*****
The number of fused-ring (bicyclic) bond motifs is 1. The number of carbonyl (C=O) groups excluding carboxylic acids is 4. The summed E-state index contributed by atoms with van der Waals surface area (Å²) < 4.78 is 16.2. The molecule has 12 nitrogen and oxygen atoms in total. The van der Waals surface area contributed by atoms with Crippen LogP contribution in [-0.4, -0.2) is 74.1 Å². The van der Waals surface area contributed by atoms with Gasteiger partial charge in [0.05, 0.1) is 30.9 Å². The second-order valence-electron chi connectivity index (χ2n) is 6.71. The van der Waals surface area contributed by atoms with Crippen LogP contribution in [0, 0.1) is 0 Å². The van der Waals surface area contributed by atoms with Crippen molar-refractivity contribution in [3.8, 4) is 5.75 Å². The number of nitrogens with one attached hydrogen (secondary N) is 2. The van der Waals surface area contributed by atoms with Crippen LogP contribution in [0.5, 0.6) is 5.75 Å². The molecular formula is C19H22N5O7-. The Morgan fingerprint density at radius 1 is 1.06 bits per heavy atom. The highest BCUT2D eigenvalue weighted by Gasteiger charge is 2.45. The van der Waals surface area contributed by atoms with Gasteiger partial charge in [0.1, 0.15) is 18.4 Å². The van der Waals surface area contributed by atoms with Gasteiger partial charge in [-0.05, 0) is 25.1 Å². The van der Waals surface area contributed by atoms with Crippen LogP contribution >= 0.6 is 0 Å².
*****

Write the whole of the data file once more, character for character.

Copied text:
The number of fused-ring (bicyclic) bond motifs is 1. The number of carbonyl (C=O) groups excluding carboxylic acids is 4. The summed E-state index contributed by atoms with van der Waals surface area (Å²) < 4.78 is 16.2. The molecule has 12 nitrogen and oxygen atoms in total. The van der Waals surface area contributed by atoms with Crippen LogP contribution in [-0.4, -0.2) is 74.1 Å². The van der Waals surface area contributed by atoms with Gasteiger partial charge in [0.05, 0.1) is 30.9 Å². The second-order valence-electron chi connectivity index (χ2n) is 6.71. The van der Waals surface area contributed by atoms with Crippen LogP contribution in [0, 0.1) is 0 Å². The van der Waals surface area contributed by atoms with Crippen molar-refractivity contribution in [3.8, 4) is 5.75 Å². The number of nitrogens with one attached hydrogen (secondary N) is 2. The van der Waals surface area contributed by atoms with Crippen LogP contribution in [0.5, 0.6) is 5.75 Å². The molecular formula is C19H22N5O7-. The Morgan fingerprint density at radius 1 is 1.06 bits per heavy atom. The highest BCUT2D eigenvalue weighted by Gasteiger charge is 2.45. The van der Waals surface area contributed by atoms with Gasteiger partial charge in [0.1, 0.15) is 18.4 Å². The van der Waals surface area contributed by atoms with Gasteiger partial charge in [-0.05, 0) is 25.1 Å². The van der Waals surface area contributed by atoms with Crippen LogP contribution >= 0.6 is 0 Å².